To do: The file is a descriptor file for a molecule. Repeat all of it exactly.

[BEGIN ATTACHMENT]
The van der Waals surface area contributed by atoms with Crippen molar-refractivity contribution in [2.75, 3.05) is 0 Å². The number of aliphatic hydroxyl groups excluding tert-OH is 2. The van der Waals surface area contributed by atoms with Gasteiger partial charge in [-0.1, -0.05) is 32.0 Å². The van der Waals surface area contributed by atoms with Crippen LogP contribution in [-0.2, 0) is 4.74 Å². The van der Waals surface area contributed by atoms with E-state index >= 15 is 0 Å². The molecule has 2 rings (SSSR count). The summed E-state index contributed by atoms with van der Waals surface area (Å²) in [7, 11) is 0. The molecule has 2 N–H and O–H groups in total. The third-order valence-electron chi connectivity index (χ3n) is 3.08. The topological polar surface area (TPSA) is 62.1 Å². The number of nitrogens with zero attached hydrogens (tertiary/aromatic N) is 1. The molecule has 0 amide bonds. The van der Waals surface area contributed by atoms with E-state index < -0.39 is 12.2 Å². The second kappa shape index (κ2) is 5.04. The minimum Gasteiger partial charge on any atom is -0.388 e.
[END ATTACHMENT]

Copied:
The van der Waals surface area contributed by atoms with Crippen molar-refractivity contribution in [2.75, 3.05) is 0 Å². The number of aliphatic hydroxyl groups excluding tert-OH is 2. The van der Waals surface area contributed by atoms with Gasteiger partial charge in [-0.1, -0.05) is 32.0 Å². The van der Waals surface area contributed by atoms with Crippen LogP contribution in [-0.2, 0) is 4.74 Å². The van der Waals surface area contributed by atoms with E-state index >= 15 is 0 Å². The molecule has 2 rings (SSSR count). The summed E-state index contributed by atoms with van der Waals surface area (Å²) in [7, 11) is 0. The molecule has 2 N–H and O–H groups in total. The third-order valence-electron chi connectivity index (χ3n) is 3.08. The topological polar surface area (TPSA) is 62.1 Å². The number of nitrogens with zero attached hydrogens (tertiary/aromatic N) is 1. The molecule has 0 amide bonds. The van der Waals surface area contributed by atoms with E-state index < -0.39 is 12.2 Å². The second kappa shape index (κ2) is 5.04. The minimum Gasteiger partial charge on any atom is -0.388 e.